You Are Not Alone

Widowed people created Soaring Spirits because we discovered that connecting with other widowed people made the challenges of surviving a spouse or partner a little easier to manage.

There is a widowed community here at Soaring Spirits that offers widowed men and women understanding, friendship, inspiration, and encouragement as they learn to live without the person with whom they intended to spend the rest of their lives. 

Soaring Spirits communities, both online and in-person, are diverse, inclusive, secular, and positive. We share resources, ideas, energy, and most importantly, hope.

We believe that hope matters.


Embracing the Silence


As I write this blog post, I am preparing for a 10 day, silent retreat at a women's Buddhist retreat centre a few hours south of my home. I will be offline and encouraged to set aside all reading and writing devices for the entire retreat. The thought of this, I must admit, is a bit terrifying. I am well acquainted with being on my own and not talking much. I prefer silence to idle chatter. However, I do not go anywhere without a book or two, a magazine, my journal, and various pens and writing implements. 

Writing and reading are my coping tools. I have used them since I was a child. I remember waiting with anticipation for the bookmobile to come around my neighbourhood in the summer. I learned to read when I was five years old, and from that young age, I consumed books like candy. They helped me learn about families and worlds far beyond my own, and I was soothed by the notion that other children struggled with issues and overcame seemingly insurmountable obstacles, too.

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Come and Take It

Screen_Shot_2015-08-30_at_10.27.05_AM.pngAnd so just like that... I am about to put in an application on a rental house in Ohio. What? How the hell did this happen? It was only weeks ago that Mike and I sat down and had a serious talk about the idea of me moving up there... if I did, how would we do this? I decided, after having lived with Drew's parents since he died, I need to get a place of my own again and establish myself. It's the only way that feels right to me... moving in with Mike and his daughter would be too rushed right now.

Immediately when I thought about it – my fear began to subside and my excitement grew. To have my own place again... something I have yearned for so much since he died and I moved here. To be close to Mike, and also within a day's drive of my sister, my extended family, and many of my widowed friends I have met these past three years. No doubt, this is a good and positive new direction. No doubt this is the direction I am being pulled towards. So after that talk, I started to look for small rental houses casually... with the notion that I would actually move sometime next year, perhaps summer.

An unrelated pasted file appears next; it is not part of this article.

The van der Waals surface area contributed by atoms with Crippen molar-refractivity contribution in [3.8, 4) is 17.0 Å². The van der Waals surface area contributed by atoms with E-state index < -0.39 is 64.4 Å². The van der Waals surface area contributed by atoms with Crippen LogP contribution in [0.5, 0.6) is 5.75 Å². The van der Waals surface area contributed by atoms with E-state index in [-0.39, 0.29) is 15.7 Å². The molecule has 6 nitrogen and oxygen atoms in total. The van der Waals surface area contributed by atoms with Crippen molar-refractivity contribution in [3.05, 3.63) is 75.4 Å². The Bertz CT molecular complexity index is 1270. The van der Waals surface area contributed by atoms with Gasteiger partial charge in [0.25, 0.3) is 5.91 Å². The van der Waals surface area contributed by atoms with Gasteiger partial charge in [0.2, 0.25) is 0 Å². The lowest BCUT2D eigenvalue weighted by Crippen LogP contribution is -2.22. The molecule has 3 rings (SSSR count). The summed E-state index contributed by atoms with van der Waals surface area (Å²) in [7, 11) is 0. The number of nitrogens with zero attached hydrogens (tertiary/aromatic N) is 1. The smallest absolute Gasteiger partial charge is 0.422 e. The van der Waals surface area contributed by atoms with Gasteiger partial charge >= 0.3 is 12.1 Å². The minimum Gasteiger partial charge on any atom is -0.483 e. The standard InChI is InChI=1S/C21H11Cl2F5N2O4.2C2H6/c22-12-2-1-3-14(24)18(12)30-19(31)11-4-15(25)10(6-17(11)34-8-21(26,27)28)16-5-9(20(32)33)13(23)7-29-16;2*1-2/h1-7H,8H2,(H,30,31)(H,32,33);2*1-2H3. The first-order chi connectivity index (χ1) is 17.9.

Well, the universe really doesn't like to fuck around. I should know this by now. Instead of the gentle ushering from here and moving there, it dropped a big ass grenade of NEW in front of me. There on my computer screen, the perfect housing situation pops up... one that was so good I could not resist calling on it. And now I am left with making a very big decision that I was in no way prepared to make (or so I thought)...

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I Don't Know How You Do It

hug.JPGA few days ago I was chatting to a good friend of mine who recently lost a friend to cancer.  This young man fought a long, hard battle, and left behind a huge community of friends and family who were missing him very much - including his newly-wedded wife.  

My friend told me about the steps she’d been taking to reach out to the young widow and asked if I had any suggestions on how she could be supportive during this difficult time. 

As we talked about my experience of losing Dan to depression six weeks after our own wedding, my friend started crying. 

She explained that she was upset for me; for her friend’s wife; and also for herself because the thought of her own husband dying just made her so sad that she couldn’t bear to imagine how she’d cope. 

My first instinct was to say ‘its ok, it probably won’t happen to you’… but then I realised that I really didn’t know that. 

I mean, if anyone had of told me that my husband would suddenly take his life I would never have believed it.  I just didn’t think it was a possibility and thought we were way too young to consider how I’d go on without him. So I couldn’t, in all fairness, assure my friend she’d never face the loss of her husband.  

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